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There's a Malbec for Everyone

You love Malbec. So do we. But how do you choose the right malbec for you?
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So you love malbec. That's fantastic -- so do we. But how do you choose the right malbec for you? Every province in Argentina makes wine, and most of them make malbec. The country extends so far from north to south that it has every kind of terroir you can imagine, and there's a malbec for everyone along the way.

Though Mendoza makes most of Argentina's wine, malbecs are arriving in numbers from Salta, San Juan, and La Rioja further north, and from Rio Negro and Neuquen southwards in Patagonia. You might also be lucky enough to find a malbec from Cordoba or La Pampa in your neighborhood wine shop.

Generalizing about these wines is tough, but we'll give it a shot. Mendoza wines offer the classic malbec experience, with plum and dark berry flavors mixing with inky aromas. Up in Salta, the wines tend to be higher in alcohol -- the extremes of the climate and the desert soils concentrate the sugars in the grapes -- and very rich, if sometimes a bit rustic. In Patagonia, malbecs often carry a citrus note and a more flowery tone, like some pinot noirs. Indeed, Patagonia, where the climate can be similar to the Pacific Northwest, parts of New Zealand, and of course Burgundy, is known increasingly for its pinots.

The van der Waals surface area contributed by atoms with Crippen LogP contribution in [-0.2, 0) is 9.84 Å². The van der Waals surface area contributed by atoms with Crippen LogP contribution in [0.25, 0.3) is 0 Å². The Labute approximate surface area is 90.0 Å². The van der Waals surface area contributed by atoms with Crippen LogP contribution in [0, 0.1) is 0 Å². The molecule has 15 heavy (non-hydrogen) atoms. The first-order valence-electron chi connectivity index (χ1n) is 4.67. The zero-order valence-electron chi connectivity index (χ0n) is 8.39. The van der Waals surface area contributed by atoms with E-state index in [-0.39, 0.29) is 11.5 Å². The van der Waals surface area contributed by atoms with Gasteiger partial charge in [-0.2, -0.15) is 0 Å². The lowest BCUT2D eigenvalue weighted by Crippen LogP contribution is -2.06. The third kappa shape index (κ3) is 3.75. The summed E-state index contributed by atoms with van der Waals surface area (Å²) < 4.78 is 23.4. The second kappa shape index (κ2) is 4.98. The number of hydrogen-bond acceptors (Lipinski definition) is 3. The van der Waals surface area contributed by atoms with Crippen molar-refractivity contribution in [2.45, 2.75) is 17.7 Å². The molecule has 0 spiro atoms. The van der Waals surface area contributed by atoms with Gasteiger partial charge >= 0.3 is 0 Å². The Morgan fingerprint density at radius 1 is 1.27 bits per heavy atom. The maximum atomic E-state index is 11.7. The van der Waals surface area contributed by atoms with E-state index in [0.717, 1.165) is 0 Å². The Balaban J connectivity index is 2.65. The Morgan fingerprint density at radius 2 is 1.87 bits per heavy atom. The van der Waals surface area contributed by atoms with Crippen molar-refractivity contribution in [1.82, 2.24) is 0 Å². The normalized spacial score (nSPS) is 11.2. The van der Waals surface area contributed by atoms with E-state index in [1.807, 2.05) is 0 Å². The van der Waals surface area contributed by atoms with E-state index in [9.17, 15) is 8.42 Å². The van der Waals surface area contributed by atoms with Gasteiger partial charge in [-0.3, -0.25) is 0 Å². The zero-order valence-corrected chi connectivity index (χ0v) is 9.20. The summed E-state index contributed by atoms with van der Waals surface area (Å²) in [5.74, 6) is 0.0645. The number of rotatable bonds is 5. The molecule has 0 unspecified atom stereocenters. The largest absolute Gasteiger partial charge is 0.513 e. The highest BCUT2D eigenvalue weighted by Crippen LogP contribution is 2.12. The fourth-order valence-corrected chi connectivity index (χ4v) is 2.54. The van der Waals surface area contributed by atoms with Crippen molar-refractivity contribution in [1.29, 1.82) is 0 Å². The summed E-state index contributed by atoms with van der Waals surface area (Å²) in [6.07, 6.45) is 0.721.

Even in a single province, though, the differences can be staggering. In San Juan, malbec from the hot valleys of Caucete can be thin or austere, while those from the Pedernal area in the foothills of the Andes resemble the juicier malbecs from Mendoza, just across the border. In Mendoza itself, every village offers its own variation, much like the villages in Bordeaux: Agrelo, Tunuyan, Tupungato, La Consulta, Vista Flores, etc.

This week our tasting featured six 2010 malbecs, five from Mendoza and one, A Lisa by Bodega Noemia, from Rio Negro. A Lisa offers the distinctly tangier nose of many Patagonian malbecs, but also an Old World style that's truly refined. For an absolutely classic Mendoza malbec, try Finca Decero. And by adding a bit of cabernet franc and petit verdot, Alejandro Sejanovich has created a stunning flavor odyssey with Tinto Negro. Salud!